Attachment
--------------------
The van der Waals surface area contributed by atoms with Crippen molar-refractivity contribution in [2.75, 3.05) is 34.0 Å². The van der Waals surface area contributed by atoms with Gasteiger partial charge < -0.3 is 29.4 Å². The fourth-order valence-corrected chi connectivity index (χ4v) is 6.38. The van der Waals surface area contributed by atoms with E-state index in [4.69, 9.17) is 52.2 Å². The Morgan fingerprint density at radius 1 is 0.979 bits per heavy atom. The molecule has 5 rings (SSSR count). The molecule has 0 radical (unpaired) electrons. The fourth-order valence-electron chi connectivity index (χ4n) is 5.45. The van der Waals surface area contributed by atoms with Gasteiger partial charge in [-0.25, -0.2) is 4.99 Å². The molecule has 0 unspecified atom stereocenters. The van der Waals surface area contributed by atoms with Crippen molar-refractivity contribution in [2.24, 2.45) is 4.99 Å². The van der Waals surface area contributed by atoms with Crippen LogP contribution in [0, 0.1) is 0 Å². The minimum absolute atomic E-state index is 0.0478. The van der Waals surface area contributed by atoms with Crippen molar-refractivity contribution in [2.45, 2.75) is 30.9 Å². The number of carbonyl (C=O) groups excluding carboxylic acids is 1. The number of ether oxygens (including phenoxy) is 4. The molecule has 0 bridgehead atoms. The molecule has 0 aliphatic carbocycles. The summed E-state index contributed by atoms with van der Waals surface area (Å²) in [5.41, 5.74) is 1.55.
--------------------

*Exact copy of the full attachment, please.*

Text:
The van der Waals surface area contributed by atoms with Crippen molar-refractivity contribution in [2.75, 3.05) is 34.0 Å². The van der Waals surface area contributed by atoms with Gasteiger partial charge < -0.3 is 29.4 Å². The fourth-order valence-corrected chi connectivity index (χ4v) is 6.38. The van der Waals surface area contributed by atoms with E-state index in [4.69, 9.17) is 52.2 Å². The Morgan fingerprint density at radius 1 is 0.979 bits per heavy atom. The molecule has 5 rings (SSSR count). The molecule has 0 radical (unpaired) electrons. The fourth-order valence-electron chi connectivity index (χ4n) is 5.45. The van der Waals surface area contributed by atoms with Gasteiger partial charge in [-0.25, -0.2) is 4.99 Å². The molecule has 0 unspecified atom stereocenters. The van der Waals surface area contributed by atoms with Crippen molar-refractivity contribution in [2.24, 2.45) is 4.99 Å². The van der Waals surface area contributed by atoms with Crippen LogP contribution in [0, 0.1) is 0 Å². The minimum absolute atomic E-state index is 0.0478. The van der Waals surface area contributed by atoms with Crippen molar-refractivity contribution in [2.45, 2.75) is 30.9 Å². The number of carbonyl (C=O) groups excluding carboxylic acids is 1. The number of ether oxygens (including phenoxy) is 4. The molecule has 0 bridgehead atoms. The molecule has 0 aliphatic carbocycles. The summed E-state index contributed by atoms with van der Waals surface area (Å²) in [5.41, 5.74) is 1.55.